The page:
LANSING, Mich. — Three more Michigan gubernatorial candidates have voluntarily released portions of their tax returns, saying the public deserves to know the information even though the state does not require candidates to disclose it.

Dr. Jim Hines and Lt. Gov. Brian Calley, both Republicans, and Dr. Abdul El-Sayed, a Democrat, released details from their 2016 returns on Monday and Tuesday. Two other contenders, Republican Attorney General Bill Schuette and former Democratic legislative leader Gretchen Whitmer, disclosed details from their 2016 returns last year.

Candidates, who acted in conjunction with Sunshine Week and in response to a request from Bridge Magazine, are still working to file their 2017 returns and are expected to release them later.

Hines, who has given his self-funded campaign more than $670,000, and his wife Martha reported $457,000 in income, $21,000 in charitable donations and paying $114,000 in federal income taxes on $393,000 of taxable income. They also disclosed other financial information — real estate valued at between $2.5 million and $3 million and other assets worth between $9 million and $10 million, including shares in a surgical center and a flying club, investments and bank savings.

Hines listed a residence and rental property in Saginaw County, two vacation homes and vacant land in Roscommon County, and a property apparently affiliated with his medical practice, Valley OB-Gyn.

Calley, who makes about $111,000 a year as lieutenant governor, reported $104,000 in income — $64,000 of which was taxable. It was the year before his wife Julie began serving as a state legislator in a job that pays nearly $72,000.

The Calleys made $9,135 in charitable gifts and paid $5,500 in federal income taxes plus another $7,000 in state income and local property taxes. His campaign also released asset disclosure forms it said are required for federal candidates. While state officials are not required to disclose their financial holdings or taxes — which makes Michigan an outlier — gubernatorial candidates and governors traditionally release at least summaries of their returns.

The Calleys, who also released other financial information, reported a home worth between $100,000 and $250,000, a 401(k) with $250,000 to $500,000 and an individual retirement account (IRA) with between $100,000 and $250,000. They also listed up to $15,000 in investments and up to $15,000 in savings/checking accounts.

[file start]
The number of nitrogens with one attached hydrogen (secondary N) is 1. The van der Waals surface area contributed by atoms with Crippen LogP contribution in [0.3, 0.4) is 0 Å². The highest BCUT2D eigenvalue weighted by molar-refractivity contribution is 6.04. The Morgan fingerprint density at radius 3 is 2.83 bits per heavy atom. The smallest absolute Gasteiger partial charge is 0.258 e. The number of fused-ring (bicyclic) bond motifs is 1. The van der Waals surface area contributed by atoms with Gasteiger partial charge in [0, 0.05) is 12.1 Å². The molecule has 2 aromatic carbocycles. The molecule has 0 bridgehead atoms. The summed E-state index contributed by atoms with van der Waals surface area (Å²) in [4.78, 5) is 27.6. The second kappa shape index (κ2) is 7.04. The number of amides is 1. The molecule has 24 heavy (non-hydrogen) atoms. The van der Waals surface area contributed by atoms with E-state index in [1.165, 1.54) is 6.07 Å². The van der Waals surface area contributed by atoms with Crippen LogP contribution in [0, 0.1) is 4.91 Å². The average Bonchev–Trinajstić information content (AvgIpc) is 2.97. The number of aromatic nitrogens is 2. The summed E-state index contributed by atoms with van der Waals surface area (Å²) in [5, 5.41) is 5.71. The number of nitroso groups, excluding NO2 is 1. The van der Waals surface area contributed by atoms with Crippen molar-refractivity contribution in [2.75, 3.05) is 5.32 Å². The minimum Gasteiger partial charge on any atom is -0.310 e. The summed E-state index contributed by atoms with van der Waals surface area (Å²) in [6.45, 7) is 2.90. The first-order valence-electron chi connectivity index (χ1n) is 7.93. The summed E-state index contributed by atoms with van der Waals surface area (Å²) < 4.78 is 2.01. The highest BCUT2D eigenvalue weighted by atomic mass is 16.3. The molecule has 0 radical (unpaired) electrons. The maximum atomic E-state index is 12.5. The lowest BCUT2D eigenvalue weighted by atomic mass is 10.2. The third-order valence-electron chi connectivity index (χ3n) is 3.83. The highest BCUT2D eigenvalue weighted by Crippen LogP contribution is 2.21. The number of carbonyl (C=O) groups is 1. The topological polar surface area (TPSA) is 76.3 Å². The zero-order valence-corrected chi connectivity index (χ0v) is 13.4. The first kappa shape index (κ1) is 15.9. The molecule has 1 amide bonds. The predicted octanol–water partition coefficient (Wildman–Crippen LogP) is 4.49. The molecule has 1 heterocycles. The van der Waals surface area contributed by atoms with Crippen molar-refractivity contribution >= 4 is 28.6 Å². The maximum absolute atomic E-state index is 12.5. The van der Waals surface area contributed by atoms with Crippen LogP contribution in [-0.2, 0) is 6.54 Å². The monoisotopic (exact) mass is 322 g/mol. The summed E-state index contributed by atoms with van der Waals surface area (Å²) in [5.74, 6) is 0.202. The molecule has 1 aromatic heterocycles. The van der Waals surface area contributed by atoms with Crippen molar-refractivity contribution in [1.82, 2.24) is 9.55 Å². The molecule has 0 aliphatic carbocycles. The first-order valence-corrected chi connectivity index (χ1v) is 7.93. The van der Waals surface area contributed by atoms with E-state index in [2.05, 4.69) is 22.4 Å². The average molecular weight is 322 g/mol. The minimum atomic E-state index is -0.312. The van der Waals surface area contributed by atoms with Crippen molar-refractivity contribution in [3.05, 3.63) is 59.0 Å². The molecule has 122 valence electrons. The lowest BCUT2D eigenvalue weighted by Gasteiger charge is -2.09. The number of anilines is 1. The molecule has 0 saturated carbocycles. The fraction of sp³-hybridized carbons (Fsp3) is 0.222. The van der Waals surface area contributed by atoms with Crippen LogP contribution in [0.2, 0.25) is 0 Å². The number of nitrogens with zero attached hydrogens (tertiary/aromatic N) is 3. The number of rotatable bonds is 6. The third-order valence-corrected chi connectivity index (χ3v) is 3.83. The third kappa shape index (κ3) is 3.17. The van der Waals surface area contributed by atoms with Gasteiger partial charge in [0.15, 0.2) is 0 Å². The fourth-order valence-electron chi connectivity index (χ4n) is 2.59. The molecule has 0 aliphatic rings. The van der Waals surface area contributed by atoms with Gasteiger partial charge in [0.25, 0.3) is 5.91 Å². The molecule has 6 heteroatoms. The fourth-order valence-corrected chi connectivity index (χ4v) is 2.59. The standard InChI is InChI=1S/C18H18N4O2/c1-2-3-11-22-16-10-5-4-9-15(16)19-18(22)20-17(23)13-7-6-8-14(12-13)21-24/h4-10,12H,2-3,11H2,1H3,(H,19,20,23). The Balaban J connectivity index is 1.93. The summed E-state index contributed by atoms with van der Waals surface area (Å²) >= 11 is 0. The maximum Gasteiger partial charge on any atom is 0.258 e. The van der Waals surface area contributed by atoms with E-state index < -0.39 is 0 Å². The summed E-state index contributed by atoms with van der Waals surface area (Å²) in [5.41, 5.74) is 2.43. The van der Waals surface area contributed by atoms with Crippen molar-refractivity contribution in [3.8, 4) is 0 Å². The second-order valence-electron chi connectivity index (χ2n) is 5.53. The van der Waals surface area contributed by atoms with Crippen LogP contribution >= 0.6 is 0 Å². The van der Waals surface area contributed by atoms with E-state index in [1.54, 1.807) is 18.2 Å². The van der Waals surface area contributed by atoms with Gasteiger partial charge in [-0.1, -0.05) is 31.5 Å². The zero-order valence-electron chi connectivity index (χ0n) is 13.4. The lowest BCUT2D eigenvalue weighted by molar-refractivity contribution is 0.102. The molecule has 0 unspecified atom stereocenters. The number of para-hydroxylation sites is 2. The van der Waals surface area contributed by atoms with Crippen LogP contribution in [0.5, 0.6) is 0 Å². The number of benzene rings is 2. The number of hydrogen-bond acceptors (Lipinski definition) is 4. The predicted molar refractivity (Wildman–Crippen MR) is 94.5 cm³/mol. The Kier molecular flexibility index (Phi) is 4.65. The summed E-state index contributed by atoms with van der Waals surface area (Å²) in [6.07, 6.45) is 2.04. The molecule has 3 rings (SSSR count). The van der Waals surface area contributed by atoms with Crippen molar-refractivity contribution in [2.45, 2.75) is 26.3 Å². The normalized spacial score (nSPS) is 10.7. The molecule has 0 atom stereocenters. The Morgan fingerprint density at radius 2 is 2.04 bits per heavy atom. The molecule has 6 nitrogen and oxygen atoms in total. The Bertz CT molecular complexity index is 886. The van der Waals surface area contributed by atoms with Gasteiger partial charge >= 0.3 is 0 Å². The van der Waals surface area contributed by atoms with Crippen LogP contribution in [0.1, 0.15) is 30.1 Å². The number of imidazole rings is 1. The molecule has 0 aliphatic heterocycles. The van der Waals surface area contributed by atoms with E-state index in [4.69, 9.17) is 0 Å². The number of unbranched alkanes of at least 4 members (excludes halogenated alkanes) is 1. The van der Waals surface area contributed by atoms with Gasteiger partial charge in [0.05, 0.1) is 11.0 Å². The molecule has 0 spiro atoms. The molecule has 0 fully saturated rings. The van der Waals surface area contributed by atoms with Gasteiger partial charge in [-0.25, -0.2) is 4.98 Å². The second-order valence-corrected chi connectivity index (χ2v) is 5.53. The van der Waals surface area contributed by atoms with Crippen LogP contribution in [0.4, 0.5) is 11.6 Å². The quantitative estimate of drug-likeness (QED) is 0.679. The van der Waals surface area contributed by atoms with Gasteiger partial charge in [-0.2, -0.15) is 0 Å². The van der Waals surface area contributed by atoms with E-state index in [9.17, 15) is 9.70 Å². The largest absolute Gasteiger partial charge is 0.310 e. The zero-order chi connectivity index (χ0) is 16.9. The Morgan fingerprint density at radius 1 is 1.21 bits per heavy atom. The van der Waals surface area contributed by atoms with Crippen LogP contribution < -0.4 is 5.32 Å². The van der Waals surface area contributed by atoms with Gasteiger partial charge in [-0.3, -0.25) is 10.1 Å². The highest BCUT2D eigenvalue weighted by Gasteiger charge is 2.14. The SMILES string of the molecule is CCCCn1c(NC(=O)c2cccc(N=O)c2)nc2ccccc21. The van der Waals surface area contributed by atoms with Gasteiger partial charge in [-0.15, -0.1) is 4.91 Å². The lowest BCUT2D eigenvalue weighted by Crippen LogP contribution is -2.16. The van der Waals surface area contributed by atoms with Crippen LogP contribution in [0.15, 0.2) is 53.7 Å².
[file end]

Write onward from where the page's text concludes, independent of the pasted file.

El-Sayed, a doctor and former health director for the city of Detroit, and his wife Sarah Jukaku reported $238,000 in income and paying $45,000 in federal income taxes and $16,000 in state and local taxes on $210,000 of taxable income. They made $1,700 in charitable donations.

Shri Thanedar, a self-funded Democratic candidate who is a businessman and has given his campaign nearly $6 million, said he intends to release his financial information “sometime soon.” He said making it public now is “slightly premature.” Democrat Bill Cobbs, a retired business executive, could not immediately be reached.

Another candidate, Republican state Sen. Patrick Colbeck, so far has declined to release his tax return. Spokeswoman AnneMarie Schieber Dykstra said not one voter has asked him about it.

“The media assumes that somehow this is an indicator of how a candidate will act in office,” she said. “Patrick has been in office for nearly eight years and his record speaks for itself.”

Schuette, who makes roughly $112,000 a year as attorney general, has voluntarily released a portion of his federal tax return each year he has served as attorney general. He and his wife Cynthia reported $375,000 in income for 2016, $51,000 in charitable donations and paying $45,000 in federal income taxes and $61,000 in state and local taxes.

Whitmer, who filed an individual return separately from her husband Marc Mallory, reported $150,000 in income for 2016, when she was a private attorney and later an interim prosecutor for Ingham County. She paid $28,000 in federal income tax. The document provided did not include the Schedule A form that would show gifts to charity or her state and local taxes paid.

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